- With exercise and a good diet the majority of heart attacks, strokes, diabetes and colon cancers can be prevented.
- For proven anti-aging treatment…Eat well and exercise.
- This is not up for debate. It is not a theory, nor is it controversial. It is fact that eating well and exercising is necessary to be healthy.
Healthy Eating forms the foundation of a healthy life. This is not a new concept and the benefits of a healthy dietary pattern have been known for a long time. “Let food be thy medicine, thy medicine shall be thy food.” —Hippocrates (460 BC-370 BC)
Although Hippocrates is considered the father of Western medicine we have made little progress in implementing his progressive idea over 2,000 years ago. Since Hipprocrates’ provocative statement, using modern research techniques, we now have indisputable proof that the impact of the right dietary choices as part of a healthy lifestyle is enormous.
- According to Dr. Walter Willet, Chairman, Department of Nutrition, the Harvard School of Public Health “we could prevent about 82 percent of heart attacks, about 70 percent of strokes, over 90 percent of type 2 diabetes, and over 70 percent of colon cancer by attention to a healthy lifestyle”.
- The best drugs can reduce heart attacks by about 20 or 30 percent, yet western medicine has put almost all of its resources into promoting drugs rather than healthy lifestyle and nutrition.
- During the past 20 years coronary heart disease death rates fell dramatically by 40% but most of that benefit was surprisingly not related to advanced procedures like bypass surgery, angioplasty or stents but to simple lifestyle-related improvements in cardiovascular risk factors: exercise, not smoking and a healthy nutrition pattern.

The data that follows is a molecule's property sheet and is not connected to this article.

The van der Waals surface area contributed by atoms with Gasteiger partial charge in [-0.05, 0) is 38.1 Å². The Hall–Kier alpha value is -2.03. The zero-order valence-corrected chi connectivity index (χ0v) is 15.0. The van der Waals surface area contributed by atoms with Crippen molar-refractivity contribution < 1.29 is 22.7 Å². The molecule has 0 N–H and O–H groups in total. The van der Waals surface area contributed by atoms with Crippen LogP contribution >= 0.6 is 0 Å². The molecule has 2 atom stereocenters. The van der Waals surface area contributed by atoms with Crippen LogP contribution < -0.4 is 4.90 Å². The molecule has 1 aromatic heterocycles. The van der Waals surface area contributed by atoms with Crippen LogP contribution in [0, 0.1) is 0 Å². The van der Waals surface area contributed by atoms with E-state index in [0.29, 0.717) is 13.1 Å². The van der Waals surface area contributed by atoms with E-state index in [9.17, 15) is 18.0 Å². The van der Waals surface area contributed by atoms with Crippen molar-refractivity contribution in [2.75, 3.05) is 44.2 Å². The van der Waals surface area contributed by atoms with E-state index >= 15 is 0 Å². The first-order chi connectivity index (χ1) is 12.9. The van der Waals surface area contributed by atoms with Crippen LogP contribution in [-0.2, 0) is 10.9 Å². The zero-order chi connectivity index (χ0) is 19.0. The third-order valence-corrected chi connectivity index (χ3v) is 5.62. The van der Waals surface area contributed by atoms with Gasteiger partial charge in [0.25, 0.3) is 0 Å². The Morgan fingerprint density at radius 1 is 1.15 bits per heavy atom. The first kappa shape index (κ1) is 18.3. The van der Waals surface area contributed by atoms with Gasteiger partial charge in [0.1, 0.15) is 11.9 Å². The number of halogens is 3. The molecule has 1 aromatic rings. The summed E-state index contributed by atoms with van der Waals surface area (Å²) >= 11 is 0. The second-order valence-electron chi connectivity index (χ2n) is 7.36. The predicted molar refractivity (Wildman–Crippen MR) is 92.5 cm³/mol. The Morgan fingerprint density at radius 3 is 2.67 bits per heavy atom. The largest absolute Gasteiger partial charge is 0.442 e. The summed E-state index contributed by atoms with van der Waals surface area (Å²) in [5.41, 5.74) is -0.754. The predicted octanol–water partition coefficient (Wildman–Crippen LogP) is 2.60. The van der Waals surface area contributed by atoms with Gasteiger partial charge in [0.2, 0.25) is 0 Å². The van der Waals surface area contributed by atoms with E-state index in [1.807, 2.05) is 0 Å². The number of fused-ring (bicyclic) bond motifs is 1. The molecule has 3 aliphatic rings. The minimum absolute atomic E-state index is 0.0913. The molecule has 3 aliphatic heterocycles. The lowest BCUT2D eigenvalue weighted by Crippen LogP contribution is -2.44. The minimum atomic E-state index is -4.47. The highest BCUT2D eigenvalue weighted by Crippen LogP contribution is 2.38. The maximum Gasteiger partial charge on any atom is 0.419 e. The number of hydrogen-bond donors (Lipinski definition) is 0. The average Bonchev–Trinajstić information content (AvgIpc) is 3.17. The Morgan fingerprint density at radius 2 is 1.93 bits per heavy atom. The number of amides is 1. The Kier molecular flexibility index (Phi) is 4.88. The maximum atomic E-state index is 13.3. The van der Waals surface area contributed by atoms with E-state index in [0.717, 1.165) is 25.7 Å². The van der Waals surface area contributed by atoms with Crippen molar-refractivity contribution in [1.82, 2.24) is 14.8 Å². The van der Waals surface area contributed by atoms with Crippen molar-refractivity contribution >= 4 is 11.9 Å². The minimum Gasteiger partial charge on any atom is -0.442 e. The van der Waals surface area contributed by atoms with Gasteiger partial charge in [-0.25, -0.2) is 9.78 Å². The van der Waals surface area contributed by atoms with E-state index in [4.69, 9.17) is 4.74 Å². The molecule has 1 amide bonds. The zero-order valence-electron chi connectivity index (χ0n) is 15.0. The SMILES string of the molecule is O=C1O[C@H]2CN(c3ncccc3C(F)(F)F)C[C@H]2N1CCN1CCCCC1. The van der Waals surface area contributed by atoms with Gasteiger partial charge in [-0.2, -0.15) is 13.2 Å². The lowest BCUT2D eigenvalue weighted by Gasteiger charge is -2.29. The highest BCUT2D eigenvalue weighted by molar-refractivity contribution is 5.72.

Some important clinical trials have been performed to date documenting the role that a healthy lifestyle plays in survival. Eating a minimally processed diet (that is, real food) rich in healthy amounts of fruits and vegetables, legumes, whole grain, fish, nuts, and low-fat dairy has been shown in many studies to be associated with significant reduction of major cardiac events such as heart attacks and strokes. This is important to all of us since cardiovascular problems are the major cause of death and disability for most Americans. A recent study from Sweden showed a dramatic impact adopting a healthy lifestyle had on preventing one’s first heart attack. Nearly 21,000 middle-aged and older Swedish men who maintained 5-health promoting behaviors lowered their risk of a future heart attack over an average 11-year period by a whopping 86%!
- no smoking
- moderate alcohol consumption
- regular exercise
- kept weight goals
- consumed a healthy dietary pattern
The low-risk healthy diet was one that encouraged more fruits and vegetables, reduced-processed foods and dairy, and more whole grains, and fish. This is a nutrition pattern endorsed by the American Heart Association’s 2020 impact goal and is the foundation for maintaining health and importantly.
Nurses’ Health Study